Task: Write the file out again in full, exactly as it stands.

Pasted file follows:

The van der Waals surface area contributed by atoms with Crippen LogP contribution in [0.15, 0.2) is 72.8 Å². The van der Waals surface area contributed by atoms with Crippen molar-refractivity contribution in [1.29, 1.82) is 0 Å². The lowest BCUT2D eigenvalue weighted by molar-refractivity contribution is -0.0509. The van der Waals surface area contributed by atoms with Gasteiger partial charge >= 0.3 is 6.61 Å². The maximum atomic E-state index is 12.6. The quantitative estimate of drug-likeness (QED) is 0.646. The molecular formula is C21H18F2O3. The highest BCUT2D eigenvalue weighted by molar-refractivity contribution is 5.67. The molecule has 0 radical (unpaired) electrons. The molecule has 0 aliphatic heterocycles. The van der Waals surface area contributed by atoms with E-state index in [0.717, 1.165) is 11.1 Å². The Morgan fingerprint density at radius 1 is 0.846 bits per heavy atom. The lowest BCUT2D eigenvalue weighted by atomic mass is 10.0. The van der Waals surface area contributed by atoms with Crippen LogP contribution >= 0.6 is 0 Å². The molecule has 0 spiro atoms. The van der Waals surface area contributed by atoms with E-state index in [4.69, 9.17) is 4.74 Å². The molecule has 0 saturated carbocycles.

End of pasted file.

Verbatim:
The van der Waals surface area contributed by atoms with Crippen LogP contribution in [0.15, 0.2) is 72.8 Å². The van der Waals surface area contributed by atoms with Crippen molar-refractivity contribution in [1.29, 1.82) is 0 Å². The lowest BCUT2D eigenvalue weighted by molar-refractivity contribution is -0.0509. The van der Waals surface area contributed by atoms with Gasteiger partial charge >= 0.3 is 6.61 Å². The maximum atomic E-state index is 12.6. The quantitative estimate of drug-likeness (QED) is 0.646. The molecular formula is C21H18F2O3. The highest BCUT2D eigenvalue weighted by molar-refractivity contribution is 5.67. The molecule has 0 radical (unpaired) electrons. The molecule has 0 aliphatic heterocycles. The van der Waals surface area contributed by atoms with E-state index in [0.717, 1.165) is 11.1 Å². The Morgan fingerprint density at radius 1 is 0.846 bits per heavy atom. The lowest BCUT2D eigenvalue weighted by atomic mass is 10.0. The van der Waals surface area contributed by atoms with Crippen LogP contribution >= 0.6 is 0 Å². The molecule has 0 spiro atoms. The van der Waals surface area contributed by atoms with E-state index in [4.69, 9.17) is 4.74 Å². The molecule has 0 saturated carbocycles.